On a mobile, human-made island floating south-south east of New York on the Atlantic Ocean toward the Eastern Caribbean a few weeks earlier in 2015. A brisk walk for a mile of rounds on a smooth deck just some feet above the liquid surface seems a miracle — to be able to virtually walk on water.
For an insecure mortal, who prefers the solid earth beneath his feet rather than ephemeral depths, the brief exercise provoked recall of previous passages on ships — as a child in the early 1950s with mother on the S.S. Sabarmati or the S.S. Saraswati on the short Bombay-Karachi-Bombay routes and, later in 1967, the ferry service in the Channel between England and France. Later still, on a yacht off the Malaysian coast or one-day-long trips out of the Karachi harbour or elsewhere.
But these steps in 2015 were the longest walks on one’s longest voyage to date on the blue beneath.
During the first three days of an eight-day adventure, no stops, only continuous gentle movement over the vast, azure ocean. Mostly calm. Occasionally mildly choppy. Mostly blue. Sometimes dark. Always awesome. An ultimate serenity felt in this part of what comprises over 70 per cent of the planet’s surface. This part of the 97 per cent of all the salt water we have. The immensity which humbles one yet again. But here so distinctly, into infinite humility. This realm seethes forever, ceaselessly restless. Like our minds, that conceal millions of circuits and secrets.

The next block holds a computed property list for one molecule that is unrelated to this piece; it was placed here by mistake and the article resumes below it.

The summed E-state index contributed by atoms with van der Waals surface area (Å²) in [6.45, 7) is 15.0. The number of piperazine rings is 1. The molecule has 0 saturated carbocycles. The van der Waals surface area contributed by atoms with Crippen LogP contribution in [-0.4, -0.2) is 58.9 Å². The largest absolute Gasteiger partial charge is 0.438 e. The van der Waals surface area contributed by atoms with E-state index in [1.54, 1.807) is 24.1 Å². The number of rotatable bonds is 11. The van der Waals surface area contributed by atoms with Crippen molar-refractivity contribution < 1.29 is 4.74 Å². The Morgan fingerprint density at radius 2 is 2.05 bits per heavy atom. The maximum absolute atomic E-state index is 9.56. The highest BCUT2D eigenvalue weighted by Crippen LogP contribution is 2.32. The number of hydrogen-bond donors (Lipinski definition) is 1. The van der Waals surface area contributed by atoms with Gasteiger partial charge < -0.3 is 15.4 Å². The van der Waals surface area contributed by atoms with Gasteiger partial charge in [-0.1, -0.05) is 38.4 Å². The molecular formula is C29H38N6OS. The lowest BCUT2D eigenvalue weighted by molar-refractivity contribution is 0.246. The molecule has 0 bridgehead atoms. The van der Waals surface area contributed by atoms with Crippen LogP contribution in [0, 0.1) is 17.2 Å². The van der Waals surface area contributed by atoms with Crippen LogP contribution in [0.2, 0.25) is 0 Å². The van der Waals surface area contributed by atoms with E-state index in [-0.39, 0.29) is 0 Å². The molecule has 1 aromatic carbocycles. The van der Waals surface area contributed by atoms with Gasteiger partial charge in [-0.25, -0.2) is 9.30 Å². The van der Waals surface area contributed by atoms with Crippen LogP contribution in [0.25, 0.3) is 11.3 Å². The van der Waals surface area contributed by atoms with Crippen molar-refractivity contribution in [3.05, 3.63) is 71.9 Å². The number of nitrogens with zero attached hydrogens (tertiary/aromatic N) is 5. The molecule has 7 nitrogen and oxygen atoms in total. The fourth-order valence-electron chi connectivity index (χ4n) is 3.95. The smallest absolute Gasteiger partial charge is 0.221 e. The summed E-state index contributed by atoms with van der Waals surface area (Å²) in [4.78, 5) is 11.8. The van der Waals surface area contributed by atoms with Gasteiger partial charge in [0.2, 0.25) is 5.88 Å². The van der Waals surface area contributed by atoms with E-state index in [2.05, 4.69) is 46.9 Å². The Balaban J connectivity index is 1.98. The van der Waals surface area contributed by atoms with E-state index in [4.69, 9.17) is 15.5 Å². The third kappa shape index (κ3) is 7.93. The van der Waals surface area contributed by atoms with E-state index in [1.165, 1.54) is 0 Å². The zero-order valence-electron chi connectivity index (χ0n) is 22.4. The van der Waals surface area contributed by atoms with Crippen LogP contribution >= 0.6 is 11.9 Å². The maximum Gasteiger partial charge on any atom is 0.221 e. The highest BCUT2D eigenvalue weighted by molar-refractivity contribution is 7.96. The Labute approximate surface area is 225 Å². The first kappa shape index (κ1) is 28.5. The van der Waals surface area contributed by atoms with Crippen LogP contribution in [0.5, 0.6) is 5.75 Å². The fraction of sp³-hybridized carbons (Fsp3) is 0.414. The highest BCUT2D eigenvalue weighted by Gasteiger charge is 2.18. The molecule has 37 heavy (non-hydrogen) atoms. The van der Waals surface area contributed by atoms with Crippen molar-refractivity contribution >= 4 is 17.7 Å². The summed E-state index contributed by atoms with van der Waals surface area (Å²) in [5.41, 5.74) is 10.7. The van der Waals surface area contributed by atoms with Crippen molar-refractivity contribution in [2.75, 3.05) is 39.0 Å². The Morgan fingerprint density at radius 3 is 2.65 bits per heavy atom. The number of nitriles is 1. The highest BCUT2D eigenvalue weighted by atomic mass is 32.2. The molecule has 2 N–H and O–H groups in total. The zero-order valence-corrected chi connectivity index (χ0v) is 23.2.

With a full circular 360 degree sweep by the eyes, there is only the sea one sees. No other object in sight, not another ship, no bird, no plane in the air. Only majestic, slowly rolling white clouds. And disengagement. From the familiarity of Karachi, and the lesser intensity of New York. From cell phones, cars, traffic, noise.
Yet as one strides across the decks of the vessel, human company and direct information there is aplenty. To start with: one’s own spouse. Proximity to her, not distance, lends a new enchantment to the view. Greatly missed daughter Mehreen, son Kamal Kadeer, daughter-in-law Zainab, grandson Zaka (all of 9 months young) who have thoughtfully together gifted us this wedding anniversary holiday.
Several friends have already made these ocean tours. As latecomers to this kind of travel, we are two, content to be by ourselves, but with many others, also presumably celebrating their respective milestones.